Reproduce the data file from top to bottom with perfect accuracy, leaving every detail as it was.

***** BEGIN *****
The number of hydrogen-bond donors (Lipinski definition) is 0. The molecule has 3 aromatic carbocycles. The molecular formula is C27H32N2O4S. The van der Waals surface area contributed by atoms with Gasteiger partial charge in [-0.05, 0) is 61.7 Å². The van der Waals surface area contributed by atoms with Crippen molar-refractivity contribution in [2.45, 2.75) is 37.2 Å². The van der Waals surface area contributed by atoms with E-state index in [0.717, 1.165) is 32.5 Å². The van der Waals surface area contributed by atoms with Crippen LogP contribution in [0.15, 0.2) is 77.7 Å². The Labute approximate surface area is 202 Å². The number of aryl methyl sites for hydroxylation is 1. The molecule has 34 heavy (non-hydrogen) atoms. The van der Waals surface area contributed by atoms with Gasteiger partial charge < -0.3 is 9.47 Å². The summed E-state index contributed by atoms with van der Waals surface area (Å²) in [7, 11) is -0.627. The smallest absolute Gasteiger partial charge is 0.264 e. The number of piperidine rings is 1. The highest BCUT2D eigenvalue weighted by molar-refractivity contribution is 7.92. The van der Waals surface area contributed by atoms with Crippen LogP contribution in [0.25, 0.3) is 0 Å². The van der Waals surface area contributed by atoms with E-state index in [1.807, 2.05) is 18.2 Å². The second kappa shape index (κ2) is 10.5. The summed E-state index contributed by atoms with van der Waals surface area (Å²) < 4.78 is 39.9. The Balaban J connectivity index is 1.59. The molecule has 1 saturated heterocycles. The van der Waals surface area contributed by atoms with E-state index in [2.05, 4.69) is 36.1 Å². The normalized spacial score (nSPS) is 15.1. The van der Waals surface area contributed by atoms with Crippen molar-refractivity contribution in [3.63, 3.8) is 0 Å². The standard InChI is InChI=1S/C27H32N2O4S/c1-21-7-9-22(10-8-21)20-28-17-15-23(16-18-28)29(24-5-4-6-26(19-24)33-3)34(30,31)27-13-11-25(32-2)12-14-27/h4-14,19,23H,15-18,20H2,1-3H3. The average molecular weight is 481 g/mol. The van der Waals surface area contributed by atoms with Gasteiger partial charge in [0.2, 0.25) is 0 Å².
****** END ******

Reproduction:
The number of hydrogen-bond donors (Lipinski definition) is 0. The molecule has 3 aromatic carbocycles. The molecular formula is C27H32N2O4S. The van der Waals surface area contributed by atoms with Gasteiger partial charge in [-0.05, 0) is 61.7 Å². The van der Waals surface area contributed by atoms with Crippen molar-refractivity contribution in [2.45, 2.75) is 37.2 Å². The van der Waals surface area contributed by atoms with E-state index in [0.717, 1.165) is 32.5 Å². The van der Waals surface area contributed by atoms with Crippen LogP contribution in [0.15, 0.2) is 77.7 Å². The Labute approximate surface area is 202 Å². The number of aryl methyl sites for hydroxylation is 1. The molecule has 34 heavy (non-hydrogen) atoms. The van der Waals surface area contributed by atoms with Gasteiger partial charge < -0.3 is 9.47 Å². The summed E-state index contributed by atoms with van der Waals surface area (Å²) in [7, 11) is -0.627. The smallest absolute Gasteiger partial charge is 0.264 e. The number of piperidine rings is 1. The highest BCUT2D eigenvalue weighted by molar-refractivity contribution is 7.92. The van der Waals surface area contributed by atoms with Crippen LogP contribution in [0.25, 0.3) is 0 Å². The van der Waals surface area contributed by atoms with E-state index in [1.807, 2.05) is 18.2 Å². The second kappa shape index (κ2) is 10.5. The summed E-state index contributed by atoms with van der Waals surface area (Å²) < 4.78 is 39.9. The Balaban J connectivity index is 1.59. The molecule has 1 saturated heterocycles. The van der Waals surface area contributed by atoms with E-state index in [2.05, 4.69) is 36.1 Å². The normalized spacial score (nSPS) is 15.1. The van der Waals surface area contributed by atoms with Crippen molar-refractivity contribution in [3.63, 3.8) is 0 Å². The standard InChI is InChI=1S/C27H32N2O4S/c1-21-7-9-22(10-8-21)20-28-17-15-23(16-18-28)29(24-5-4-6-26(19-24)33-3)34(30,31)27-13-11-25(32-2)12-14-27/h4-14,19,23H,15-18,20H2,1-3H3. The average molecular weight is 481 g/mol. The van der Waals surface area contributed by atoms with Gasteiger partial charge in [0.2, 0.25) is 0 Å².